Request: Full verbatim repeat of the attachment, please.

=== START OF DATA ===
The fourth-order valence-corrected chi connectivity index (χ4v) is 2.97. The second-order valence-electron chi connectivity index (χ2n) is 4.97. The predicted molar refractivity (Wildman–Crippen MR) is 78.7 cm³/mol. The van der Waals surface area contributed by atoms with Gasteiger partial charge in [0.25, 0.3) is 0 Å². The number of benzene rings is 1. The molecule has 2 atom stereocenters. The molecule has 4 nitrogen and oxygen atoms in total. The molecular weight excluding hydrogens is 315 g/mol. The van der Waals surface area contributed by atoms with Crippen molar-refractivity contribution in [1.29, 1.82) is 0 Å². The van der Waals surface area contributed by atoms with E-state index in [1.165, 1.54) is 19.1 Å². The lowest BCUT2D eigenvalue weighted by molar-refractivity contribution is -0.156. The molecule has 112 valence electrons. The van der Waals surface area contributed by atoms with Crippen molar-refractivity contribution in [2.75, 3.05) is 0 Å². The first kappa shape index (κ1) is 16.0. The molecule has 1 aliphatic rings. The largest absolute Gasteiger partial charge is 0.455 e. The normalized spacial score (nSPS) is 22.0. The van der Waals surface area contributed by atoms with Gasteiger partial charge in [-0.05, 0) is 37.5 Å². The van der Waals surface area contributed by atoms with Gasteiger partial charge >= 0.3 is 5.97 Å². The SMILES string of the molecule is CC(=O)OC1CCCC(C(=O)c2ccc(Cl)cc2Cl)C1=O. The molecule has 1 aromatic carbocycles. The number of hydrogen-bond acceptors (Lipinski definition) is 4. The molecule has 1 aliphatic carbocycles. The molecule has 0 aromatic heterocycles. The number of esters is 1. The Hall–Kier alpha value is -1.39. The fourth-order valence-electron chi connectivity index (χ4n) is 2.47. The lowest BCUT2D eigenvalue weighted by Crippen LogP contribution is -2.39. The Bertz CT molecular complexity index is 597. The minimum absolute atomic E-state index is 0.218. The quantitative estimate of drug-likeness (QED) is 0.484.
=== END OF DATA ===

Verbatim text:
The fourth-order valence-corrected chi connectivity index (χ4v) is 2.97. The second-order valence-electron chi connectivity index (χ2n) is 4.97. The predicted molar refractivity (Wildman–Crippen MR) is 78.7 cm³/mol. The van der Waals surface area contributed by atoms with Gasteiger partial charge in [0.25, 0.3) is 0 Å². The number of benzene rings is 1. The molecule has 2 atom stereocenters. The molecule has 4 nitrogen and oxygen atoms in total. The molecular weight excluding hydrogens is 315 g/mol. The van der Waals surface area contributed by atoms with Crippen molar-refractivity contribution in [1.29, 1.82) is 0 Å². The van der Waals surface area contributed by atoms with E-state index in [1.165, 1.54) is 19.1 Å². The lowest BCUT2D eigenvalue weighted by molar-refractivity contribution is -0.156. The molecule has 112 valence electrons. The van der Waals surface area contributed by atoms with Crippen molar-refractivity contribution in [2.75, 3.05) is 0 Å². The first kappa shape index (κ1) is 16.0. The molecule has 1 aliphatic rings. The largest absolute Gasteiger partial charge is 0.455 e. The normalized spacial score (nSPS) is 22.0. The van der Waals surface area contributed by atoms with Gasteiger partial charge in [-0.05, 0) is 37.5 Å². The van der Waals surface area contributed by atoms with Gasteiger partial charge >= 0.3 is 5.97 Å². The SMILES string of the molecule is CC(=O)OC1CCCC(C(=O)c2ccc(Cl)cc2Cl)C1=O. The molecule has 1 aromatic carbocycles. The number of hydrogen-bond acceptors (Lipinski definition) is 4. The molecule has 1 aliphatic carbocycles. The molecule has 0 aromatic heterocycles. The number of esters is 1. The Hall–Kier alpha value is -1.39. The fourth-order valence-electron chi connectivity index (χ4n) is 2.47. The lowest BCUT2D eigenvalue weighted by Crippen LogP contribution is -2.39. The Bertz CT molecular complexity index is 597. The minimum absolute atomic E-state index is 0.218. The quantitative estimate of drug-likeness (QED) is 0.484.